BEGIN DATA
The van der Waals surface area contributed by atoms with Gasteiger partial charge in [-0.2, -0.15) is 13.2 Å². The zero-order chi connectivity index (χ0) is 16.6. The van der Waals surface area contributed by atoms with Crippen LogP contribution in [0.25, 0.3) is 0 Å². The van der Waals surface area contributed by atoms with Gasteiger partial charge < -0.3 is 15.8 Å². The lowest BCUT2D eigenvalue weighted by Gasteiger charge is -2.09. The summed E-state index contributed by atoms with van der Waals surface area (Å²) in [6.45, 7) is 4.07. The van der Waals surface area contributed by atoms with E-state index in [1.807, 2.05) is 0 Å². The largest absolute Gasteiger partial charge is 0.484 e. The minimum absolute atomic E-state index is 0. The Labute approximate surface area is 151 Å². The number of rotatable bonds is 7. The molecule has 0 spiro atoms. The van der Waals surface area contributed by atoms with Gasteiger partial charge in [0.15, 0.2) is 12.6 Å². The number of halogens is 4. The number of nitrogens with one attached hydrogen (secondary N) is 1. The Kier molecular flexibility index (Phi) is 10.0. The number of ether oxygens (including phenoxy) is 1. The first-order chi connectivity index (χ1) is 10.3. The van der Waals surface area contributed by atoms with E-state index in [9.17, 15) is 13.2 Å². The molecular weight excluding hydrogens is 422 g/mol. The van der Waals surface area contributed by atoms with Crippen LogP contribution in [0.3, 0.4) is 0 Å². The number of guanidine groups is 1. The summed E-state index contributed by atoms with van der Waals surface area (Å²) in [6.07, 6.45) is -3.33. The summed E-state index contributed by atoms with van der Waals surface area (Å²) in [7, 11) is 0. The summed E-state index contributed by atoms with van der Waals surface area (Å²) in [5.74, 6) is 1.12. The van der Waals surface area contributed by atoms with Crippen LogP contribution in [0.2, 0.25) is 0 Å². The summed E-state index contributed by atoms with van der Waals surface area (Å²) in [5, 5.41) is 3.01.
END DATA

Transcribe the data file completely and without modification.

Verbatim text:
The van der Waals surface area contributed by atoms with Gasteiger partial charge in [-0.2, -0.15) is 13.2 Å². The zero-order chi connectivity index (χ0) is 16.6. The van der Waals surface area contributed by atoms with Crippen LogP contribution in [0.25, 0.3) is 0 Å². The van der Waals surface area contributed by atoms with Gasteiger partial charge < -0.3 is 15.8 Å². The lowest BCUT2D eigenvalue weighted by Gasteiger charge is -2.09. The summed E-state index contributed by atoms with van der Waals surface area (Å²) in [6.45, 7) is 4.07. The van der Waals surface area contributed by atoms with E-state index in [1.807, 2.05) is 0 Å². The largest absolute Gasteiger partial charge is 0.484 e. The minimum absolute atomic E-state index is 0. The Labute approximate surface area is 151 Å². The number of rotatable bonds is 7. The molecule has 0 spiro atoms. The van der Waals surface area contributed by atoms with Gasteiger partial charge in [0.15, 0.2) is 12.6 Å². The number of halogens is 4. The number of nitrogens with one attached hydrogen (secondary N) is 1. The Kier molecular flexibility index (Phi) is 10.0. The number of ether oxygens (including phenoxy) is 1. The first-order chi connectivity index (χ1) is 10.3. The van der Waals surface area contributed by atoms with E-state index in [9.17, 15) is 13.2 Å². The molecular weight excluding hydrogens is 422 g/mol. The van der Waals surface area contributed by atoms with Crippen LogP contribution in [0.3, 0.4) is 0 Å². The number of guanidine groups is 1. The summed E-state index contributed by atoms with van der Waals surface area (Å²) in [6.07, 6.45) is -3.33. The summed E-state index contributed by atoms with van der Waals surface area (Å²) in [7, 11) is 0. The summed E-state index contributed by atoms with van der Waals surface area (Å²) in [5.74, 6) is 1.12. The van der Waals surface area contributed by atoms with Crippen LogP contribution in [0.2, 0.25) is 0 Å². The summed E-state index contributed by atoms with van der Waals surface area (Å²) in [5, 5.41) is 3.01.